old cars had down draft carb / manifold which explains why his hand is on top of engine .
theres the film footge of him driving a car around texas also , circa 1935 or so .
Title: Re: Hydrogen: which isotope or covalent bond with other atoms do we need
Post by: Login to see usernames on September 01, 2017, 09:22:58 am
Would love to see that movie....
Anybody?
Title: Re: Hydrogen: which isotope or covalent bond with other atoms do we need
Post by: Login to see usernames on September 01, 2017, 20:10:57 pm
thats the gear stick and transmission we re looking at , yes ?  then its driving a large generator closest to the camera ?
old cars had down draft carb / manifold which explains why his hand is on top of engine .
theres the film footge of him driving a car around texas also , circa 1935 or so .

a down draft carb?
I checked that after yr comments.
Funny construction. Still oldschool setup with venturi and vacuum
It make sense for our watercar ideas...
No pressure but zero or vacuum is what we need..
Title: Re: Hydrogen: which isotope or covalent bond with other atoms do we need
Post by: Login to see usernames on September 01, 2017, 20:13:19 pm
and i bet that the ambient air was pre threated with HV. Ionized air mixing with monotomic hydrogen equals enough power. With some watervapour and off we go
Title: Re: Hydrogen: which isotope or covalent bond with other atoms do we need
Post by: Login to see usernames on September 01, 2017, 20:14:18 pm
mixed in the waterbath between the plates.
Title: Re: Hydrogen: which isotope or covalent bond with other atoms do we need
Post by: Login to see usernames on September 01, 2017, 21:35:43 pm

if you look at history of carbs , there was vapour carb like air passing over cotton soaked with fuel , only vapour enters engine .
early heat exchanger vapour carbs used up draft while the heat plate was down next to the exhaust manifold .= cold air plus hot fuel mixes + goes up to the intake .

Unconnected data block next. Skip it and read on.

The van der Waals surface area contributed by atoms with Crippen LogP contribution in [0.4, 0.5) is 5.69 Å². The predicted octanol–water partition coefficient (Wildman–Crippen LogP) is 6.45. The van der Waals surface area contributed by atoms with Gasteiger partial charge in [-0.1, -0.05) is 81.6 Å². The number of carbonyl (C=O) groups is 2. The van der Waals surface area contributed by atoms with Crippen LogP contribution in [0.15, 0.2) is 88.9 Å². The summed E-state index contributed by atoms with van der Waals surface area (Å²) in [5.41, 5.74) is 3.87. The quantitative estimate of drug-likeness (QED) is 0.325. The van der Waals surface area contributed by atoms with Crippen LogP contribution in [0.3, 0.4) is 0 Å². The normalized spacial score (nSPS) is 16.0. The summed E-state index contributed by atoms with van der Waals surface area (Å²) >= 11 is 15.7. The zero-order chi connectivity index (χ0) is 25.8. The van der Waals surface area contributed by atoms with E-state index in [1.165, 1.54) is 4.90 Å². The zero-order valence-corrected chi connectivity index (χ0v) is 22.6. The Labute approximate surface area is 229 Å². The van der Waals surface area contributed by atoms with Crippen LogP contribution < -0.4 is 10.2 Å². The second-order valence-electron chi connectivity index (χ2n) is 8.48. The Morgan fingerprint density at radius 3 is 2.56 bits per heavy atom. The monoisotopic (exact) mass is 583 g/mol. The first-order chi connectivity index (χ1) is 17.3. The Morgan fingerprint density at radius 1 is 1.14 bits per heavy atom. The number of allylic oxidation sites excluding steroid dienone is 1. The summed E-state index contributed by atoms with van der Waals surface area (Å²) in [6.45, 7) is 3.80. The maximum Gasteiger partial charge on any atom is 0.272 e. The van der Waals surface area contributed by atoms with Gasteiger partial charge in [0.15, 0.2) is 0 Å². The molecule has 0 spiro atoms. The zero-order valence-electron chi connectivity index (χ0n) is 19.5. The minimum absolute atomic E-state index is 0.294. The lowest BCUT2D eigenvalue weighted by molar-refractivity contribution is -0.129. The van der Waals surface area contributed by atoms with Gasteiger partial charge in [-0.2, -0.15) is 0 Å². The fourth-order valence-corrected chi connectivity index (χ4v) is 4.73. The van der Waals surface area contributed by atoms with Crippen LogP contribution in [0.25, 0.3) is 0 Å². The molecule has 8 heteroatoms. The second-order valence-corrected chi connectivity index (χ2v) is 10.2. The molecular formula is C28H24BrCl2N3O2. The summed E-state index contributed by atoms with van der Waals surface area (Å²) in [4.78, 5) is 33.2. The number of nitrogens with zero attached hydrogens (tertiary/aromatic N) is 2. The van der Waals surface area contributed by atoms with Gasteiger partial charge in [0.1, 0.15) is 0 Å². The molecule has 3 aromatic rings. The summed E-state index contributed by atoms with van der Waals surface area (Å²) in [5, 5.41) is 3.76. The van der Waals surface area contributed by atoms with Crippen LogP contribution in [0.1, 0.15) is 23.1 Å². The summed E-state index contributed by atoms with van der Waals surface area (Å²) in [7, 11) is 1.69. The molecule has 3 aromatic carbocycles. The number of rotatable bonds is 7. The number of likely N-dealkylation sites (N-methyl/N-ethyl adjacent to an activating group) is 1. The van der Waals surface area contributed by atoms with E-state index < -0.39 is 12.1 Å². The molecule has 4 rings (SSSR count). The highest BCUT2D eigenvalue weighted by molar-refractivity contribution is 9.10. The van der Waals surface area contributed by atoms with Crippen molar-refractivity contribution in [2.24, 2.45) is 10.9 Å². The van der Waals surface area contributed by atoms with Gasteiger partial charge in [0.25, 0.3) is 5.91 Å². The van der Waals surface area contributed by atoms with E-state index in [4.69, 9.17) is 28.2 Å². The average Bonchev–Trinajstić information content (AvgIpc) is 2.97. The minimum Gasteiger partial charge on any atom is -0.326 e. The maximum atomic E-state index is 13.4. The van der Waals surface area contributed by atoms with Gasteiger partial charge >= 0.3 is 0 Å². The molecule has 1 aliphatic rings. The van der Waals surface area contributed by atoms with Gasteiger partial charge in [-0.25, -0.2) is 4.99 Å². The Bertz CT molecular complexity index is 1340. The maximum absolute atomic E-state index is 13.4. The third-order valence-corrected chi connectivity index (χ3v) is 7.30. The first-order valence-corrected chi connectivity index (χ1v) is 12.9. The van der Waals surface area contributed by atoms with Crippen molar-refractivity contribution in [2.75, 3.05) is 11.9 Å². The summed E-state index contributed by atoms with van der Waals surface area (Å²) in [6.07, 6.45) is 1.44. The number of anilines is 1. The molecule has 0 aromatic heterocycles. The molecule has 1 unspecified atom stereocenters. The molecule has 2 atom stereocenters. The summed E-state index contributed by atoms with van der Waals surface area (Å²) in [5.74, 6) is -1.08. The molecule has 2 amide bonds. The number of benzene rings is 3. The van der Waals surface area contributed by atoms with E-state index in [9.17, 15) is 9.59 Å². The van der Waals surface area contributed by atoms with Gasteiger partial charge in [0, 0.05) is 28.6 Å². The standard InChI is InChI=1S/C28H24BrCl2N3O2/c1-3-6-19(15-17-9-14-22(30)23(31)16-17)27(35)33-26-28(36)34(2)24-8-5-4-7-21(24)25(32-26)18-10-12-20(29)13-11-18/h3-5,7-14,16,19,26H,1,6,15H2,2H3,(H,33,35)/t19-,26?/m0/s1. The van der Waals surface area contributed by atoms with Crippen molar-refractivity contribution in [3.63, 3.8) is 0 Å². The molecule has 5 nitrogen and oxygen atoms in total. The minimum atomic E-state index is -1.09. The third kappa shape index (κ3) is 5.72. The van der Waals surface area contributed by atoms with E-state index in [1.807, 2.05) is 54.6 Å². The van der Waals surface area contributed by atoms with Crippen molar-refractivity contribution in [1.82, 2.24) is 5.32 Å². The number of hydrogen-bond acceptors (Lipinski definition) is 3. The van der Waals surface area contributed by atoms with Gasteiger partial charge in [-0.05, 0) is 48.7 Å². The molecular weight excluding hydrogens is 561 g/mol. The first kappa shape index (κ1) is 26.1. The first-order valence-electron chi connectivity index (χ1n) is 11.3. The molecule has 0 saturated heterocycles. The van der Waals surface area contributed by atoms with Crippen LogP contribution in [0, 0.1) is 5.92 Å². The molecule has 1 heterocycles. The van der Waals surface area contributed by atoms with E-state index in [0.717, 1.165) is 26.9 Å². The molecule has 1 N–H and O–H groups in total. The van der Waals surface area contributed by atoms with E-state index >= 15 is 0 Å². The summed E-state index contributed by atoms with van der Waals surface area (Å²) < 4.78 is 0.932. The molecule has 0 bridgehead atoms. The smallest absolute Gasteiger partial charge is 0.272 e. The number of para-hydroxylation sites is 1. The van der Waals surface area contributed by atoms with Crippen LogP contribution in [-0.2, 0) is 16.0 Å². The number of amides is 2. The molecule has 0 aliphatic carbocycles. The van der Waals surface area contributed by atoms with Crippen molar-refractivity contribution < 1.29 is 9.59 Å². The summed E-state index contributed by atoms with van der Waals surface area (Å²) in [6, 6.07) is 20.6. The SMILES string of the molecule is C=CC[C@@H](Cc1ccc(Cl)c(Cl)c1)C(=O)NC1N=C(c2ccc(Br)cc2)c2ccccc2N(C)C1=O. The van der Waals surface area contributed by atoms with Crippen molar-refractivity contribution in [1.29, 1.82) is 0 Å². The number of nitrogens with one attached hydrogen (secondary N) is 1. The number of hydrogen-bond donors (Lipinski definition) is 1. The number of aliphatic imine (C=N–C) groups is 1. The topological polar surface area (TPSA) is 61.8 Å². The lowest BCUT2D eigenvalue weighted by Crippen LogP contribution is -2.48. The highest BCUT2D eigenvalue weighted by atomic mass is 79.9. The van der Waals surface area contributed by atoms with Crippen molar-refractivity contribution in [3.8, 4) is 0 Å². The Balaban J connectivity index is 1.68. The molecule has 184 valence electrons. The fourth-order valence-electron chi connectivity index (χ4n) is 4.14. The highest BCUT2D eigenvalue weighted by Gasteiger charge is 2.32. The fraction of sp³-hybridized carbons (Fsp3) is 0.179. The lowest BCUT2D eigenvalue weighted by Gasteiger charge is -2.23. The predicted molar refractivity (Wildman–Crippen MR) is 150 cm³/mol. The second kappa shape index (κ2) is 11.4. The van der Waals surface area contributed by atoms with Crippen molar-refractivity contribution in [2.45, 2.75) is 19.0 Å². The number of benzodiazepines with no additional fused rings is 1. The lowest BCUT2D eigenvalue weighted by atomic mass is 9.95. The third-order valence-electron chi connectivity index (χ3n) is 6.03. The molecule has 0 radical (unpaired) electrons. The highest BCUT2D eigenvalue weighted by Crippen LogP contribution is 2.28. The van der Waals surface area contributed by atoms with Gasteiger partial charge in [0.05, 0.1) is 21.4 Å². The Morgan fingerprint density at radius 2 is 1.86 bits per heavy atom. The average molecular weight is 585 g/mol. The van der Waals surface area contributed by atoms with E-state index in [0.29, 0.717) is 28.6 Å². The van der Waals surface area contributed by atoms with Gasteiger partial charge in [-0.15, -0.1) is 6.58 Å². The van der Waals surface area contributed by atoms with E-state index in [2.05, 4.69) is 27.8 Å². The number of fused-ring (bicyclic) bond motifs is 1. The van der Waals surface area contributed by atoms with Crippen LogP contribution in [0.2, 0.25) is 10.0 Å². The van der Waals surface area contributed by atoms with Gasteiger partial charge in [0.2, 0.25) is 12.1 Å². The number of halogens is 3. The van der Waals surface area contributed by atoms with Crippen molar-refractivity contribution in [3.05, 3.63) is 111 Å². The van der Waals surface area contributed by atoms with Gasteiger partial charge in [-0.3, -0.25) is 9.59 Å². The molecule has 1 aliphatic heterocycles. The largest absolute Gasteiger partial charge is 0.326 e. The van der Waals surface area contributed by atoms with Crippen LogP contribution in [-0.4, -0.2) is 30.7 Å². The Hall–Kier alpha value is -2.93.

there was up draft carb where carb was below engine intake so fuel has to be lifted by the air .
there was side draft where carb is inline with engine intake
then there was down draft carbs up to 1980s / 90s where fuel drops down into engine , fuel is poured into engine
then everything went fuel injection

all the while there has been alternative carbs made in sheds

Pathe has a site , maybe archive too . News reel has a site and archive . the film is out there . movietone , universal , etc
it is either 1934 or 1935

Title: Re: Hydrogen: which isotope or covalent bond with other atoms do we need
Post by: Login to see usernames on September 07, 2017, 10:00:15 am
my search didnt bring the fragment yet.
I understand that the serial was some kind of soapserie where the clip was showed of a car with water as a fuel....
The news clip is even harder to track...

Any suggestions....
Title: Re: Hydrogen: which isotope or covalent bond with other atoms do we need
Post by: Login to see usernames on February 29, 2020, 10:32:02 am
a summary:

Goals:
1. a much as possible power out of the produced gas
2. this results in a need for less gas
3. Brownsgas seems to have a bigger bang then strait dc produced gas
4. Monotomic hydrogen has a bigger mass then the atoms in the hydrogen molecule.
5. This answers the following question. Is strait dc better and more efficient or pulsed dc for producing hydrogen.
So, if you want to run an engine on water, please split the water with pulsed dc. low frequency's. Max 200hz
That way, the monotomic gas is not pulled to the other electrode and can rise out the water.

And we all know that monotomic hydrogen is very reactive.
It bonds easy with ionized gasses, like ionized ambient air.
That way you create in the waterbath, where you have to push the ionized air thru, ammonia type of gas.
Or deuterium, if the proces is influenced by a magnetic field and radiation, like soft x rays.

Thats it.
So, never try to run you car on water on strait dc, because thats a waist of time.

Cheers!